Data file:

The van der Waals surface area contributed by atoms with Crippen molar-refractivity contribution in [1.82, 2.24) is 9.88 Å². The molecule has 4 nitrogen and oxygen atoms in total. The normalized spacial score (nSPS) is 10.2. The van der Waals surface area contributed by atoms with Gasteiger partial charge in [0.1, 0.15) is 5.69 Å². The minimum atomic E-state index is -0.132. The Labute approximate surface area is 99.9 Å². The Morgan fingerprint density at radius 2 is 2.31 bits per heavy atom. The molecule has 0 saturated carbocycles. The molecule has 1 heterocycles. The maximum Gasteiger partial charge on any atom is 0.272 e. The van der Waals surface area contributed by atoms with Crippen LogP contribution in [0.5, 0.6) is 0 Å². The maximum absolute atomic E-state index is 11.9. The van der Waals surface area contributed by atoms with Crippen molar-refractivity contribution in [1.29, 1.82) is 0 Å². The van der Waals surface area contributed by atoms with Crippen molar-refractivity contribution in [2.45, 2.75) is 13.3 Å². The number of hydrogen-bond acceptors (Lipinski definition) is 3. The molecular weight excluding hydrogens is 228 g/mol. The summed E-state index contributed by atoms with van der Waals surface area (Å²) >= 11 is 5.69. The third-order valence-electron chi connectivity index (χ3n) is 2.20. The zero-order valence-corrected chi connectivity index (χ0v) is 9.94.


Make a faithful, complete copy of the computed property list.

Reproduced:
The van der Waals surface area contributed by atoms with Crippen molar-refractivity contribution in [1.82, 2.24) is 9.88 Å². The molecule has 4 nitrogen and oxygen atoms in total. The normalized spacial score (nSPS) is 10.2. The van der Waals surface area contributed by atoms with Gasteiger partial charge in [0.1, 0.15) is 5.69 Å². The minimum atomic E-state index is -0.132. The Labute approximate surface area is 99.9 Å². The Morgan fingerprint density at radius 2 is 2.31 bits per heavy atom. The molecule has 0 saturated carbocycles. The molecule has 1 heterocycles. The maximum Gasteiger partial charge on any atom is 0.272 e. The van der Waals surface area contributed by atoms with Crippen LogP contribution in [0.5, 0.6) is 0 Å². The maximum absolute atomic E-state index is 11.9. The van der Waals surface area contributed by atoms with Crippen molar-refractivity contribution in [1.29, 1.82) is 0 Å². The van der Waals surface area contributed by atoms with Crippen molar-refractivity contribution in [2.45, 2.75) is 13.3 Å². The number of hydrogen-bond acceptors (Lipinski definition) is 3. The molecular weight excluding hydrogens is 228 g/mol. The summed E-state index contributed by atoms with van der Waals surface area (Å²) >= 11 is 5.69. The third-order valence-electron chi connectivity index (χ3n) is 2.20. The zero-order valence-corrected chi connectivity index (χ0v) is 9.94.